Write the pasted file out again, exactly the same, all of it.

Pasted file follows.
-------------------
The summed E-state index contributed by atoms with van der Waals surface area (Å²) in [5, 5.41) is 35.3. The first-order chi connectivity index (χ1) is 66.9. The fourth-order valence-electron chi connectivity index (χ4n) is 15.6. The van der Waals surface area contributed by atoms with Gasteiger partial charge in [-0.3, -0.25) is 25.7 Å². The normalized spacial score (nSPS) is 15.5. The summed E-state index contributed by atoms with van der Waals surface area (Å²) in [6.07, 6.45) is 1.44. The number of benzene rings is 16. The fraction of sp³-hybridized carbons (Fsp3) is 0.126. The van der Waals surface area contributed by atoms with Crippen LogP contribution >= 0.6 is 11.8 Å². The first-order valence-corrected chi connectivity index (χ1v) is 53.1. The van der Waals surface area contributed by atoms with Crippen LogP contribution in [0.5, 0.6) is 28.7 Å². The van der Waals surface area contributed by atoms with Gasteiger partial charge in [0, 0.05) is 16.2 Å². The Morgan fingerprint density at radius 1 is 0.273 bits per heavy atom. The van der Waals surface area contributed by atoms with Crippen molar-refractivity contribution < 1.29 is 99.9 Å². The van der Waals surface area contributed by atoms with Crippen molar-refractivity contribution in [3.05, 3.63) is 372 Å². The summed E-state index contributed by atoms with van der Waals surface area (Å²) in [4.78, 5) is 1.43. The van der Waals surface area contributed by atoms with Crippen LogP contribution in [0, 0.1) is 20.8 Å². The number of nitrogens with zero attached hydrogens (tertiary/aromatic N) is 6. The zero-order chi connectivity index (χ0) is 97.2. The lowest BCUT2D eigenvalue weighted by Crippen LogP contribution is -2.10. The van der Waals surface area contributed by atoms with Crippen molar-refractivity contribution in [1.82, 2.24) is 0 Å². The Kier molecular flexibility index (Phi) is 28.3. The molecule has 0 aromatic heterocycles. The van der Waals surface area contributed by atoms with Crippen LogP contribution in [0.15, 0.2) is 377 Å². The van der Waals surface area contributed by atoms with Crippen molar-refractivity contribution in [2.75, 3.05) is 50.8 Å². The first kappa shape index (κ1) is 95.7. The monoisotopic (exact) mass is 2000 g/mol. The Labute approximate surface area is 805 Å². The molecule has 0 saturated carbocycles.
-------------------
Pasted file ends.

The summed E-state index contributed by atoms with van der Waals surface area (Å²) in [5, 5.41) is 35.3. The first-order chi connectivity index (χ1) is 66.9. The fourth-order valence-electron chi connectivity index (χ4n) is 15.6. The van der Waals surface area contributed by atoms with Gasteiger partial charge in [-0.3, -0.25) is 25.7 Å². The normalized spacial score (nSPS) is 15.5. The summed E-state index contributed by atoms with van der Waals surface area (Å²) in [6.07, 6.45) is 1.44. The number of benzene rings is 16. The fraction of sp³-hybridized carbons (Fsp3) is 0.126. The van der Waals surface area contributed by atoms with Crippen LogP contribution >= 0.6 is 11.8 Å². The first-order valence-corrected chi connectivity index (χ1v) is 53.1. The van der Waals surface area contributed by atoms with Crippen LogP contribution in [0.5, 0.6) is 28.7 Å². The van der Waals surface area contributed by atoms with Gasteiger partial charge in [0, 0.05) is 16.2 Å². The Morgan fingerprint density at radius 1 is 0.273 bits per heavy atom. The van der Waals surface area contributed by atoms with Crippen molar-refractivity contribution < 1.29 is 99.9 Å². The van der Waals surface area contributed by atoms with Crippen molar-refractivity contribution in [3.05, 3.63) is 372 Å². The summed E-state index contributed by atoms with van der Waals surface area (Å²) in [4.78, 5) is 1.43. The van der Waals surface area contributed by atoms with Crippen LogP contribution in [0, 0.1) is 20.8 Å². The number of nitrogens with zero attached hydrogens (tertiary/aromatic N) is 6. The zero-order chi connectivity index (χ0) is 97.2. The lowest BCUT2D eigenvalue weighted by Crippen LogP contribution is -2.10. The van der Waals surface area contributed by atoms with Crippen molar-refractivity contribution in [1.82, 2.24) is 0 Å². The Kier molecular flexibility index (Phi) is 28.3. The molecule has 0 aromatic heterocycles. The van der Waals surface area contributed by atoms with Crippen LogP contribution in [0.15, 0.2) is 377 Å². The van der Waals surface area contributed by atoms with Crippen molar-refractivity contribution in [2.75, 3.05) is 50.8 Å². The first kappa shape index (κ1) is 95.7. The monoisotopic (exact) mass is 2000 g/mol. The Labute approximate surface area is 805 Å². The molecule has 0 saturated carbocycles.